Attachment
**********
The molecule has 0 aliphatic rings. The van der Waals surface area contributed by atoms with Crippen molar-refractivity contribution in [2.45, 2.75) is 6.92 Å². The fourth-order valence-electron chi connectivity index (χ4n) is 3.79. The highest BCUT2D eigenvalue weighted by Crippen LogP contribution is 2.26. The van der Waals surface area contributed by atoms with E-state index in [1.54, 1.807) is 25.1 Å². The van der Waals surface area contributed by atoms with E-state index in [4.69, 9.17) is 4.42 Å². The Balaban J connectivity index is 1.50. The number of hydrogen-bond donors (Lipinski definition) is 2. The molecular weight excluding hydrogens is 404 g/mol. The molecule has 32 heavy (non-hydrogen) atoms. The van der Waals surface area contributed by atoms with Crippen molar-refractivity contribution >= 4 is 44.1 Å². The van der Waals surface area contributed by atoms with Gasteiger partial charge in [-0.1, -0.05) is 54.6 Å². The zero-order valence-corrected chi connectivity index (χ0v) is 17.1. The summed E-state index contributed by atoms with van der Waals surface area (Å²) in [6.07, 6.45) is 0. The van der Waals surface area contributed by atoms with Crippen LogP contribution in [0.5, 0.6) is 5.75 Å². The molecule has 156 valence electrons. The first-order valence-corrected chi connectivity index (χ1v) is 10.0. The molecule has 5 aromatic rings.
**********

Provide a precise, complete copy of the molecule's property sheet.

The molecule has 0 aliphatic rings. The van der Waals surface area contributed by atoms with Crippen molar-refractivity contribution in [2.45, 2.75) is 6.92 Å². The fourth-order valence-electron chi connectivity index (χ4n) is 3.79. The highest BCUT2D eigenvalue weighted by Crippen LogP contribution is 2.26. The van der Waals surface area contributed by atoms with E-state index in [1.54, 1.807) is 25.1 Å². The van der Waals surface area contributed by atoms with E-state index in [4.69, 9.17) is 4.42 Å². The Balaban J connectivity index is 1.50. The number of hydrogen-bond donors (Lipinski definition) is 2. The molecular weight excluding hydrogens is 404 g/mol. The molecule has 32 heavy (non-hydrogen) atoms. The van der Waals surface area contributed by atoms with Crippen molar-refractivity contribution >= 4 is 44.1 Å². The van der Waals surface area contributed by atoms with Gasteiger partial charge in [-0.1, -0.05) is 54.6 Å². The zero-order valence-corrected chi connectivity index (χ0v) is 17.1. The summed E-state index contributed by atoms with van der Waals surface area (Å²) in [6.07, 6.45) is 0. The van der Waals surface area contributed by atoms with Crippen LogP contribution in [0.5, 0.6) is 5.75 Å². The molecule has 156 valence electrons. The first-order valence-corrected chi connectivity index (χ1v) is 10.0. The molecule has 5 aromatic rings.